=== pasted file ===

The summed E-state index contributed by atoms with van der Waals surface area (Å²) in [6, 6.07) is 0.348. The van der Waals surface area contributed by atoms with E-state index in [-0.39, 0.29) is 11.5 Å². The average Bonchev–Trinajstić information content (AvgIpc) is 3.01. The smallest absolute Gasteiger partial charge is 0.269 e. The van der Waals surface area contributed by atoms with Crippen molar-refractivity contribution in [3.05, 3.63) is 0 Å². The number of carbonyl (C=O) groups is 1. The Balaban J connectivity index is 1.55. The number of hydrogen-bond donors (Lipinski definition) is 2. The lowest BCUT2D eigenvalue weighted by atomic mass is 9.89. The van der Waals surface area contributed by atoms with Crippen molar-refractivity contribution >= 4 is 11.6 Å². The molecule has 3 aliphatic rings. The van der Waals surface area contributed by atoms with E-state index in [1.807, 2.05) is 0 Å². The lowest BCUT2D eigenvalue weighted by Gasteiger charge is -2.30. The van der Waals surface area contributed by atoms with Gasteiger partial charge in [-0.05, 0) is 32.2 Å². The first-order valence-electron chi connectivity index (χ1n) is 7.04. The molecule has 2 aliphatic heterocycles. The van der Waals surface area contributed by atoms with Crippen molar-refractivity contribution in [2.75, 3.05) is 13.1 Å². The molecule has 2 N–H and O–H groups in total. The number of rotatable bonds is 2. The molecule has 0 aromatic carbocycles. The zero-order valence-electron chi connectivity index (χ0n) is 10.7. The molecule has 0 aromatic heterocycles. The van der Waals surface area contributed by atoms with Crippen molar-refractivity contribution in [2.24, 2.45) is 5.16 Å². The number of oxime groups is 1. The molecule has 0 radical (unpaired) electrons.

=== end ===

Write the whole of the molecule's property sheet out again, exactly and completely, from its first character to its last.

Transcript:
The summed E-state index contributed by atoms with van der Waals surface area (Å²) in [6, 6.07) is 0.348. The van der Waals surface area contributed by atoms with E-state index in [-0.39, 0.29) is 11.5 Å². The average Bonchev–Trinajstić information content (AvgIpc) is 3.01. The smallest absolute Gasteiger partial charge is 0.269 e. The van der Waals surface area contributed by atoms with Crippen molar-refractivity contribution in [3.05, 3.63) is 0 Å². The number of carbonyl (C=O) groups is 1. The Balaban J connectivity index is 1.55. The number of hydrogen-bond donors (Lipinski definition) is 2. The lowest BCUT2D eigenvalue weighted by atomic mass is 9.89. The van der Waals surface area contributed by atoms with Crippen molar-refractivity contribution >= 4 is 11.6 Å². The molecule has 3 aliphatic rings. The van der Waals surface area contributed by atoms with E-state index in [1.807, 2.05) is 0 Å². The lowest BCUT2D eigenvalue weighted by Gasteiger charge is -2.30. The van der Waals surface area contributed by atoms with Gasteiger partial charge in [-0.05, 0) is 32.2 Å². The first-order valence-electron chi connectivity index (χ1n) is 7.04. The molecule has 2 aliphatic heterocycles. The van der Waals surface area contributed by atoms with Crippen molar-refractivity contribution in [2.75, 3.05) is 13.1 Å². The molecule has 2 N–H and O–H groups in total. The number of rotatable bonds is 2. The molecule has 0 aromatic carbocycles. The zero-order valence-electron chi connectivity index (χ0n) is 10.7. The molecule has 0 aromatic heterocycles. The van der Waals surface area contributed by atoms with Crippen molar-refractivity contribution in [2.24, 2.45) is 5.16 Å². The number of oxime groups is 1. The molecule has 0 radical (unpaired) electrons.